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I also roped in two girlfriends based in London, who are also single, and in their 30s.They agreed to take on the world of online dating from home in the UK.The three of us had never had an issue with our age, until men on these sites started to highlight it – be it in messages, in conversation, or in their lock-down filters for girls under 29.This process has made me aware that women are often more accepting of age than men are.By end of week two, I had 62 ‘reasonable matches’ (people who were more than a 60% match).But this only happened because I extended the distance range to the whole of the US. With the men I did take a shine to, it felt like we had to take exams before we could actually obtain contact. Some of them may well have later fled to the Internet in the hope they’d find their wife: soft in character, tall, with model looks, joker, non-smoker, prays in tongues at least 45 minutes a day, preferably a virgin, never confronts but isn’t a pushover... I appreciate the need to have standards when it comes to finding a life partner, but not when we’re unwilling to look at ourselves, or the fear so clearly attached to so many requirements.After the painstaking process of answering 120 questions, I finally began to get matched.I had selected men in the age range 28–41, and was paired with quite a few.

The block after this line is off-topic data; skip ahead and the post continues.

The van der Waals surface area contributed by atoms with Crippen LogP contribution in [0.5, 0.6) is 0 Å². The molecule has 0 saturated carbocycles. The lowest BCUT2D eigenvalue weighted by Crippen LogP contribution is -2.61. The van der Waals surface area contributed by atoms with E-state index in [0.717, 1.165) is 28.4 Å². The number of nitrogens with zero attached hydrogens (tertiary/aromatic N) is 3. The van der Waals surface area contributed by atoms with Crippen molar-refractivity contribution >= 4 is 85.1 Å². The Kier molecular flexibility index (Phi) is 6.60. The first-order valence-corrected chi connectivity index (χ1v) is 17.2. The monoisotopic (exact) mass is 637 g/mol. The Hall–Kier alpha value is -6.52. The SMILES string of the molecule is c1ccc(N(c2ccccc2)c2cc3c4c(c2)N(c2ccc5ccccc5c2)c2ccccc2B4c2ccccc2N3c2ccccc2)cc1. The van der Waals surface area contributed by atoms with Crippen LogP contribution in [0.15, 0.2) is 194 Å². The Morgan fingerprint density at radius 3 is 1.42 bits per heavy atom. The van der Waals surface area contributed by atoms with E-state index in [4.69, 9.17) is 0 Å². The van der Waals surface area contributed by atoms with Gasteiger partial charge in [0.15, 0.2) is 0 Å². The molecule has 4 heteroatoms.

Lesson one: online dating requires you to know what you want.
I would sign up to both secular and exclusively Christian websites, both paid and free, adding in the latest craze of ‘hook-up’ dating apps.
On every dating site or app I tried, I would clearly state that I was a Christian, and that spirituality was ‘very important’ to me.
But I was slightly disappointed with the options I was being given: too old, too young; too invested in believing in ‘the one’ rather than the best ones.
Too many were divorced and didn’t sound like they were healed from the last marriage.